Scientists estimate that half a billion people in the world lack sufficient water to meet their daily needs, and that number is only expected to rise with the ever-growing population and a changing climate. Therefore, researchers are working on technologies to soak up water from an abundant resource — the air. An article in Chemical & Engineering News (C&EN), the weekly newsmagazine of the American Chemical Society, describes several promising approaches.
Many water-harvesting devices are inspired by nature, Senior Correspondent Bethany Halford writes. For example, giant sequoia trees collect water from fog on their needles, which are parallel to one another. The water rolls downward and then drips to the tree’s roots. Using the same principle, researchers have developed a fog-harvesting apparatus (called a “fog harp”) with vertical parallel wires that catch microscopic droplets from the air and direct them into a water collector. Other fog-harvesting systems have been inspired by the tiny hairs on the Salsola crassa shrub, parallel grooves on rice leaves and the slippery lubricant of carnivorous pitcher plants.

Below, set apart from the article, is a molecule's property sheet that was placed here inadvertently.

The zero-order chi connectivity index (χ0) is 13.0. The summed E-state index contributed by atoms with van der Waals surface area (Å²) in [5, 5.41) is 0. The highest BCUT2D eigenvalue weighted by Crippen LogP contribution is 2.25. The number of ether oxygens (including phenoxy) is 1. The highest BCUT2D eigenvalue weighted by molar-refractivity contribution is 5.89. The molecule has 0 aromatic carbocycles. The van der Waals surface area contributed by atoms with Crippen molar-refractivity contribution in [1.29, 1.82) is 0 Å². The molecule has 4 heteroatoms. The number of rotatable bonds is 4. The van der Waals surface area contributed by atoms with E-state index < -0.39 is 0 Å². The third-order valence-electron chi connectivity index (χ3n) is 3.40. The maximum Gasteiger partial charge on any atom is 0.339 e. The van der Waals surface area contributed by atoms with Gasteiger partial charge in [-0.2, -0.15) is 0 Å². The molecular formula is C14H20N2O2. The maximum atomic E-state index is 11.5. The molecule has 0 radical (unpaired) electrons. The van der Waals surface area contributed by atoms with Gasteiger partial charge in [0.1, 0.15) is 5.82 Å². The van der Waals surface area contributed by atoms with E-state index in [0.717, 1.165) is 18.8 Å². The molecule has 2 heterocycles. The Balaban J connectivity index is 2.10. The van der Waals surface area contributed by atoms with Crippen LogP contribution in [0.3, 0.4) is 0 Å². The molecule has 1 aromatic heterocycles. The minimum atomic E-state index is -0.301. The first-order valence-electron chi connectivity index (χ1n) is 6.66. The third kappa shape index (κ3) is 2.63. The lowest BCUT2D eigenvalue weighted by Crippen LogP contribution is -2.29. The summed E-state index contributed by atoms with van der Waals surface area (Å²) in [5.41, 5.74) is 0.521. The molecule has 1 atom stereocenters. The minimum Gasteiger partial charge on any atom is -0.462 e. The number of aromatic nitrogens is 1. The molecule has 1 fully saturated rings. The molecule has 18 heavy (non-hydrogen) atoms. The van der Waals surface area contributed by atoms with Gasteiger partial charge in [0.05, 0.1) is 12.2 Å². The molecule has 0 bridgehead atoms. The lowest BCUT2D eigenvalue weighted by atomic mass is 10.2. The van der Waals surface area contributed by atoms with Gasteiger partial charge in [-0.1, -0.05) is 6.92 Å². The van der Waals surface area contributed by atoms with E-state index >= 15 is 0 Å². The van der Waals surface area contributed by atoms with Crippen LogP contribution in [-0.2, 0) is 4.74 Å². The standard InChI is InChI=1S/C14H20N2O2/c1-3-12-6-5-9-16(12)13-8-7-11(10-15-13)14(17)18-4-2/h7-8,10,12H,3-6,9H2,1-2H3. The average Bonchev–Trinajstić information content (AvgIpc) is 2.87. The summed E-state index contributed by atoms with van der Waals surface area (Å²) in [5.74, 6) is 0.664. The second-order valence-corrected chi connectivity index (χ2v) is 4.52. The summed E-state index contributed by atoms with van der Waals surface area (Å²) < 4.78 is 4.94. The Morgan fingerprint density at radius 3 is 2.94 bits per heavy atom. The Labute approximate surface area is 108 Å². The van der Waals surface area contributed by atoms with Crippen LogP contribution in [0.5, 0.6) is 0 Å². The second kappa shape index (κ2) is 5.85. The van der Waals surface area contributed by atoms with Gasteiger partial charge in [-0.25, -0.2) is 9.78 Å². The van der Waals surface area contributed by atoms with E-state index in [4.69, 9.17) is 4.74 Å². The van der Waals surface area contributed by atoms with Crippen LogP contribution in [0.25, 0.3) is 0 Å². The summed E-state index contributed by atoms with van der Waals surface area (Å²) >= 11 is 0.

However, different approaches are needed for arid regions that don’t often get fog. Some commercial water-from-air systems pass air through filters and over the cold surface of a condenser to produce water, much like a massive dehumidifier. Yet even these devices won’t work in the driest regions of the world. For those areas, researchers are exploring liquid or crystalline desiccants to pull and condense moisture from the air. In general, the biggest challenges facing water-from-air devices are reducing cost and scaling up from laboratory prototypes. If these can be resolved, the systems are likely to be important components of a multifaceted approach to addressing water scarcity, Halford writes.
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